Wednesday, April 2, 2014

How do we stop loved ones from clicking on spam/phishing links?

Do not let them ever get the links.


Ok I am just being a little facetious. I have kind of grown up on the internet, I am suspicious of all kinds of things (and I am sure I make mistakes all the time), but there are some cases that are just so obvious. However, here is the problem I have, things that are obvious to me, are not obvious to everyone. 

Is there a reason that in the history of your email, you have NEVER sent a link to Botox to your friends, in fact, you have NEVER sent an email to ALL your friends, nor have you sent the same email (or close enough) to EACH of your friends in different emails? I am willing to bet you have not sent the same email (or similar) to more than 10 friends in your contacts which falls into the HUNDREDs or possibly even THOUSANDS.


Send filter

Google reads your inbox, Yahoo reads your inbox, and the NSA reads your inbox. I suspect they read your outbox too. Why not read them for good too.

What I propose is that the companies who are sending the email do a simple filter. IF we are trying to send links to a BUNCH of people, OR multiple emails of the same link to a bunch of people, we just simply hold onto the email, and wait a few days. Simply popping up a notification probably will not help, since the person who hacked the account would just as likely hit "OK". However, if you leave it in your sent box with a reminder for say 3 days (this should be enough as MOST people check their email at least 1 time in 3 days), that says "Hey you sent this email to a bunch of people x days ago, I can still cancel it if you'd like".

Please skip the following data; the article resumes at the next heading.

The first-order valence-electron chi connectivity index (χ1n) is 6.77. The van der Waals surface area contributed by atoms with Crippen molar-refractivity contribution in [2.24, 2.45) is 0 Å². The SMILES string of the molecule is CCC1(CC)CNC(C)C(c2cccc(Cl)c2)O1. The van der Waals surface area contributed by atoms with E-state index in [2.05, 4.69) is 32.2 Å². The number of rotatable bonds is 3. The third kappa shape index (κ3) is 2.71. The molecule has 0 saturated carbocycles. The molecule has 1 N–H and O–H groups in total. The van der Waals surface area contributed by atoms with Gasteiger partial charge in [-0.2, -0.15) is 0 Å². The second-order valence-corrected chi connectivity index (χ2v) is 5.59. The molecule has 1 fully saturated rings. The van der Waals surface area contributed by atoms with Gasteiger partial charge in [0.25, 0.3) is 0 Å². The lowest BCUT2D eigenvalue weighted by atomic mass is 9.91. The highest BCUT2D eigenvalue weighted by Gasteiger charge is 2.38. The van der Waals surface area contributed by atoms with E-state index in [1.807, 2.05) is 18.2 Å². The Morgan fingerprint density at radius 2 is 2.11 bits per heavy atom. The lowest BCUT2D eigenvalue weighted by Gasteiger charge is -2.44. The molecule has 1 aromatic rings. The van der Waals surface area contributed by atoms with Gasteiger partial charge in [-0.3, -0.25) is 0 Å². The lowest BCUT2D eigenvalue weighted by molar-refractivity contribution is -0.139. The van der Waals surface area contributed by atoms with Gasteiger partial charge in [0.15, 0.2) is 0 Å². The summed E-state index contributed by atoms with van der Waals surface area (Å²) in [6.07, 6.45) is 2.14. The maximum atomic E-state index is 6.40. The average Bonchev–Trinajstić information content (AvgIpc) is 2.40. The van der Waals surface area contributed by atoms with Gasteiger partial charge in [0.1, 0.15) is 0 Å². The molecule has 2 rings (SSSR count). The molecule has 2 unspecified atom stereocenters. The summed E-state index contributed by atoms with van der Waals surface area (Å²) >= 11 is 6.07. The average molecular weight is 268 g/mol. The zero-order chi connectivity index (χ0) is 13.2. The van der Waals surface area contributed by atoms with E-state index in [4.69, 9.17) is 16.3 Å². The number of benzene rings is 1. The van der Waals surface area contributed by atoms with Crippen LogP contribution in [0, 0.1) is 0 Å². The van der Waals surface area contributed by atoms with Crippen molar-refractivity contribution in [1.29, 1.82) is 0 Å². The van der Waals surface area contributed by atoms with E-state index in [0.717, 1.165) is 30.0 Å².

Alternately, we could add some kind of are you a real person test (CAPTCHA), so now instead of sending 100 emails all at once, (or say more than 3) you have to put in a CAPTCHA for every so many, which would slow down anyone sending spam. Make it a poor enough Return on Investment (ROI) for the spammer, but a sufficient enough ROI for the person legitimately sending emails.


Suppose whenever a link comes through that *might* be a spam account, before you can look at the email, you have to do some kind of training (this is along the lines of PhishMe, but it is not corporate guided, so this is more "inform the masses"). Once you finish the training, we could HIGHLIGHT links with big arrows that say "THIS MIGHT BE SPAM OR SOMETHING NOT GOOD, WE DON'T RECOMMEND CLICKING".

How would this help?


Each of the email providers has to scan each email as it arrives for spamminess. (Yes, I just made this word up). Imagine if instead of having to parse 300 incoming emails, it only has to parse one outgoing, deemed it as spam, and never sent it (of course there would be ways to work around this, but basically it should involve more work than spammers a spammers Return on Investment). Cut it off at the source, less outgoing spam means less incoming spam, and it is a multiplier when you stop it at the source.


People who don't understand safe browsing behavior will either be prevented from even being able to click on links from people they trust (but who weren't sent from people they trust), or simply make it really obvious when you might be subjected to Spam. By informing them repeatedly, it might just become second nature.

Hope you had a fun time reading this.
I would love to hear your feedback.